Wait a minute, you’re probably thinking.   Odom is still a pretty good player, isn’t he?   Sure he is, and that’s the point.   He’s “pretty good”.   But is that enough?   Are you kidding me?   This is a 7-foot guy who can dribble like a guard and jump like a kangaroo, with all the talent and coordination in the world.   He’s a freak.   He should be one of the best players in the game, a superstar.   If he played up to his potential and ability, with Kobe and Pau doing the heavy lifting I’m telling you the Lakers would never lose a playoff series!   My explanation makes the most sense.   The Clippers ruined him.

      (My apologies to Odom.   Yes, he’s the biggest underachiever in the game, but I hear he’s also the nicest guy in the world.   Of course, that’s also part of his problem.   Too nice.   No wonder the Celtics pushed him around in last year’s Finals….)

      Okay, Blake.   Let’s assume for a moment that I have convinced you that playing for the Clippers is a bad idea.   What’s the alternative?   Fair point.   It’s one thing to diagnose the problem, the trick is to come up with an actual solution.   Well, fear not, sports fans.   No one can say that The Sports Philosopher isn’t all about trying to make the world better for everybody.   I’m here to help.

      As I see it, Blake, you’ve got two choices.

      Choice No. 1, go back to college.   You’re only a sophomore.   You’ve got your whole life ahead of you.   Don’t squander your youth.   Be a kid.   See what next year’s Draft Lottery brings, or the year after that.

      Choice No. 2?   You can pull an Elway.

      We all remember John Elway.   An all-time NFL great, a Hall-of-Famer, a football legend if ever there was one.   But it almost didn’t happen.   He was slated to be the No. 1 pick in the 1983 NFL draft, and the Baltimore Colts—once the very model of a pro sports team but by 1983 a dying franchise—had already indicated they were going to take him.   Elway put his foot down.   Said he wouldn’t go to Baltimore.   Whined like a baby.   Even threatened to go play minor league baseball if the Colts drafted him.   Anyway, the Colts caved in, traded Elway, their owner wound up achieving eternal scorn and infamy the very next year by secretly moving the entire franchise to Indianapolis in the middle of the night, and Elway, his petulance and cowardice rewarded, found fame, fortune, and two Super Bowl titles in Denver.   Five years ago, Eli Manning felt the same way about the San Diego Chargers drafting him as Elway had 20 years earlier about Baltimore.   So he pulled an Elway.   Said he wouldn’t go.   Wouldn’t budge.   The Chargers caved, and Manning has already won his Super Bowl with the New York Football Giants.   Y’see, Blake?   Sometimes whining and acting like a spoiled child works.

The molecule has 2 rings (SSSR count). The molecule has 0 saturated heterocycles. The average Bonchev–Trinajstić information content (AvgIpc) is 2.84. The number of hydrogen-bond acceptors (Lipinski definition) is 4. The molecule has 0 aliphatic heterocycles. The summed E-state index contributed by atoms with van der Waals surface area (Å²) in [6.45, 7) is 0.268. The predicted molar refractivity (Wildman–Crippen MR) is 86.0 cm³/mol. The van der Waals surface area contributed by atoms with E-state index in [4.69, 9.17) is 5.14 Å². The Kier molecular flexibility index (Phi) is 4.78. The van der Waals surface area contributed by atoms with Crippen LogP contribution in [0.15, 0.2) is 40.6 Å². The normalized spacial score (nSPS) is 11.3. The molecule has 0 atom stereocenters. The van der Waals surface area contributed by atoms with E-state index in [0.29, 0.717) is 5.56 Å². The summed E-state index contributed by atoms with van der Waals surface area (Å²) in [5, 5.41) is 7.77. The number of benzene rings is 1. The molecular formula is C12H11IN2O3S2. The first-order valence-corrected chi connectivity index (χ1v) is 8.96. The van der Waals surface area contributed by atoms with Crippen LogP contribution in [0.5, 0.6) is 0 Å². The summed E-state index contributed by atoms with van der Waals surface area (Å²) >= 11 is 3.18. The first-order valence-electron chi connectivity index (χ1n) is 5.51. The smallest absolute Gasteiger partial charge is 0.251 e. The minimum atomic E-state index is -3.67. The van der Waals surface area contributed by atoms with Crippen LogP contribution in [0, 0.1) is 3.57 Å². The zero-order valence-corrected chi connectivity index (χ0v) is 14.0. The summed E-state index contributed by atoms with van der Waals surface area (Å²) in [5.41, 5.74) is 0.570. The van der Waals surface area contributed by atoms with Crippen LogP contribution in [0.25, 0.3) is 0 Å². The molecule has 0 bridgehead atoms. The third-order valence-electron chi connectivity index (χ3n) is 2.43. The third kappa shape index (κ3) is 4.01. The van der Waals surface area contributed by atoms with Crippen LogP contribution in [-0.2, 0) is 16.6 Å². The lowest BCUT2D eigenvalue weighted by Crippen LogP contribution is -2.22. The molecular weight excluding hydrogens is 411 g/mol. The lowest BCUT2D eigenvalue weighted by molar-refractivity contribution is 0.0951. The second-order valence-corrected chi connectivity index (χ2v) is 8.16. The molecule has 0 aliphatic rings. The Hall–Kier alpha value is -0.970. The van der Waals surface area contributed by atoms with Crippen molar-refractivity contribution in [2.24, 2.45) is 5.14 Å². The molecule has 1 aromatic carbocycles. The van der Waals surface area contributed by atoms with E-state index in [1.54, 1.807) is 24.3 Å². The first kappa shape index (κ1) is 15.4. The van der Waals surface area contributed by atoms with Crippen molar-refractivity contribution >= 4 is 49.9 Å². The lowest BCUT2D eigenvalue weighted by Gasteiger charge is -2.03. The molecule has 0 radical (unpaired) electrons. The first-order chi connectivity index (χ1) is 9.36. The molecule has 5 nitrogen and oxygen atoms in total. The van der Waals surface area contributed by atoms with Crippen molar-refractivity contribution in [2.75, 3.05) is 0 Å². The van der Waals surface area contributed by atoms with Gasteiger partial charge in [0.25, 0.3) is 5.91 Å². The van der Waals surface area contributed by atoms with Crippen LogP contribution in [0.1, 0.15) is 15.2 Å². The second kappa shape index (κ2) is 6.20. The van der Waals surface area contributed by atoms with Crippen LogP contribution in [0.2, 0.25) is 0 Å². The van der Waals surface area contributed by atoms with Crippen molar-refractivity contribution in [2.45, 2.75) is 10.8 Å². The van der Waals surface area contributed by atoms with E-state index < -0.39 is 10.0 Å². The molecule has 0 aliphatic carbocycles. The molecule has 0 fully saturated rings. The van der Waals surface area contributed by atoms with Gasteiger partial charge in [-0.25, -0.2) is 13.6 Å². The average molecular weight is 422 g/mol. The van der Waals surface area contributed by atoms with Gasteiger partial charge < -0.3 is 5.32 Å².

I believe I am uniquely qualified to comment on this sad state of affairs.   Over 20 years ago, I wrote a novel about the Los Angeles Clippers, called THE BASKETBALL EXPATRIATE*.   (*published by Boson Books of North Carolina,   I wrote this book long before Lamar Odom played for the Clippers, or Elton Brand, or even Danny Manning.   Without giving away the ending, let me just say that it is a story about a young man who gets drafted by the eternally pathetic Clippers, and soon afterward every compartment of his life becomes infected by the Clipper malaise, and his basketball life, personal life, love life, sex life, and overall mental health all suffer accordingly.   Yep, I was all over this Clipper thing ‘far back as the late 80s.   That’s why I can help.

      But I’m being selfish too.   I’d just hate it if my novel were someday to be trumpeted as not a singular transcendent work of Art, but rather as merely a cautionary tale mirroring the short sad life of a guy called Blake Griffin….

      You have to feel bad for Blake Griffin.   It’s not his fault the lottery went the Clippers’ way.   Bad luck.   It happens.

      But that doesn’t mean you have to take it.    Seriously, if anyone out there happens to know Blake Griffin, please put this column in front of his face.   Whatever you do, Blake, don’t let the Clippers take you, don’t allow yourself to descend into basketball hell.   The actual draft isn’t until June 25th, there’s still time.   Go back to Oklahoma or pull an Elway.   Make a deal with the Devil, before it’s too late….

Brad Eastland is an author, historian, film buff, and sports nut, in no particular order.   Brad’s other recent columns for LaVerneOnline can be found in Sports under ‘The Sports Philosopher’ and also in Viewpoint under ‘Brad Eastland’s View’.    Brad has also written four novels and over 20 short-stories.    Samples of Brad’s fiction work can be discovered within the links below :       




 The Sports Philosopher